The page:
In the next few weeks, an advertisement will appear in San Gabriel Valley newspapers showing a woman and child and asking a simple question: "Remember your baby's first touch?"
Beneath the question, the ad says, "Help the women who never will."
The plea is part of an areawide search by Huntington Memorial Hospital for healthy women willing to participate in an infertility treatment program that will start at the Pasadena hospital in March.
The program involves a recently developed technique called ovum transfer, which allows women with no eggs of their own to carry and give birth to a child using eggs donated by another woman.
The non-surgical treatment involves fertilizing an egg in the donor through artificial insemination and, after a short growth period, transfering the fertilized egg into the uterus of the infertile woman, who carries the child through a normal pregnancy and delivers the baby.
Related Only to Father
The child will be genetically related only to its father, who provides the sperm to inseminate the donor's egg. However, for many couples whose only alternative had been adoption, the advantages of ovum transfer outweigh the fact the egg is another woman's.
"The child may not have my genes, but it is still going to be my husband's sperm," said one woman enrolled in a similar program at Memorial Medical Center of Long Beach. "And I'm going to carry it. To carry the child is really important to me."
The treatment, which was developed by a team of doctors at Harbor/UCLA Medical Center in Torrance and Dr. Leonardo Formigli, an Italian physician, has resulted in nine births since clinical experimentation began in 1982.
The treatment has been available on an experimental basis in this country since 1982 and became available to patients last October, when the first ovum transfer clinic was opened at Memorial Medical Center of Long Beach.
Huntington Memorial will be the second hospital in the country to open a clinic.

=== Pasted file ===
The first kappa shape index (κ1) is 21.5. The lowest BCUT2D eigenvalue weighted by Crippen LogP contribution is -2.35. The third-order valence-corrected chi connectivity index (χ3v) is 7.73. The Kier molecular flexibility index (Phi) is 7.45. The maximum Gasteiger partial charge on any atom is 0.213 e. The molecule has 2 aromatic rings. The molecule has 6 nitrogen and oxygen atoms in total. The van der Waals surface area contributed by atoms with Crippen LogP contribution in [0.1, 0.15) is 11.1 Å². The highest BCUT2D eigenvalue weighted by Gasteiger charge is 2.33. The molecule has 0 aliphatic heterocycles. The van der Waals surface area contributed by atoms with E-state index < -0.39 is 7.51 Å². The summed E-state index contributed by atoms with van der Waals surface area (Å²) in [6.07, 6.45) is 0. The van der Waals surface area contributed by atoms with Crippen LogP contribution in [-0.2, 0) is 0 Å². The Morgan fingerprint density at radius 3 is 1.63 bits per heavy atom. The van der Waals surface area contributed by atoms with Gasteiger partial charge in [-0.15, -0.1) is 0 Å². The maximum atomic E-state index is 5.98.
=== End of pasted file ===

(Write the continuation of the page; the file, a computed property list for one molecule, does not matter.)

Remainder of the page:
The clinics in Long Beach, Pasadena and Milan are joint ventures with a private company, Fertility and Genetics Research Inc., which plans to operate up to 50 ovum transfer clinics nationwide over the next five to seven years.
The clinics could treat an estimated 12,500 infertile women a year, according to Dr. John R. Marshall, former chairman of Harbor/UCLA Medical Center's department of obstetrics and gynecology and now medical director for Fertility and Genetics Research.
Marshall said he expects the clinic at Huntington Memorial to treat up to 150 women during its first year and up to 250 women a year in the next two years as the number of women willing to donate eggs increases.
The treatment has produced pregnancies in about 10% of the inseminations so far, Marshall said. That compares to a success rate of 3% to 30% reported for in vitro, or "test-tube," fertilization, according to figures provided by the American Fertility Society.
However, Marshall said that as doctors gain experience with ovum transfer, the success rate will rise as high as 25%, which is the probability of healthy couples conceiving a child during any given month.
Fertility and Genetics Research also plans to begin experimenting soon with so-called superovulatory drugs that increase the number of eggs a donor ovulates, significantly increasing the chances of pregnancy for the infertile woman.
It now costs $2,500 for the health and psychological screening required to enter the ovum transfer program and $2,000 each time a donor is inseminated.
Donors, who also go through a screening process, are paid $35 for each visit to the clinic in connection with the procedure. Donors usually visit the clinic from five to eight times a month.
Some Costs Covered by Insurance
Marshall said some insurance companies cover certain portions of the treatment, reimbursing about one-third of the total cost.
Marshall described the treatment as a "last stop" for couples whose infertility problems had appeared insoluble.
Although modern science has learned to treat a number of infertility problems through drug therapy, microsurgery and test-tube fertilization, there has been little help available for a woman who has no eggs or damaged eggs.
One such woman is Lori, who like many others has gone through the gauntlet of tests and consultations, only to find out nothing could be done.
She was married three years ago and had no idea that she would have a problem conceiving a child.
'Wanted a Family'
"We just wanted to have a family," said Lori, who asked that her family's real names not be used. "It's something you always thought would be so easy."
After discovering her infertility, Lori and her husband, Jim, began researching the topic and searching for a clinic that could help them.
"I just about became a medical student," Jim said. "You spend so much of your life trying not to have a baby and then when you want one, you can't."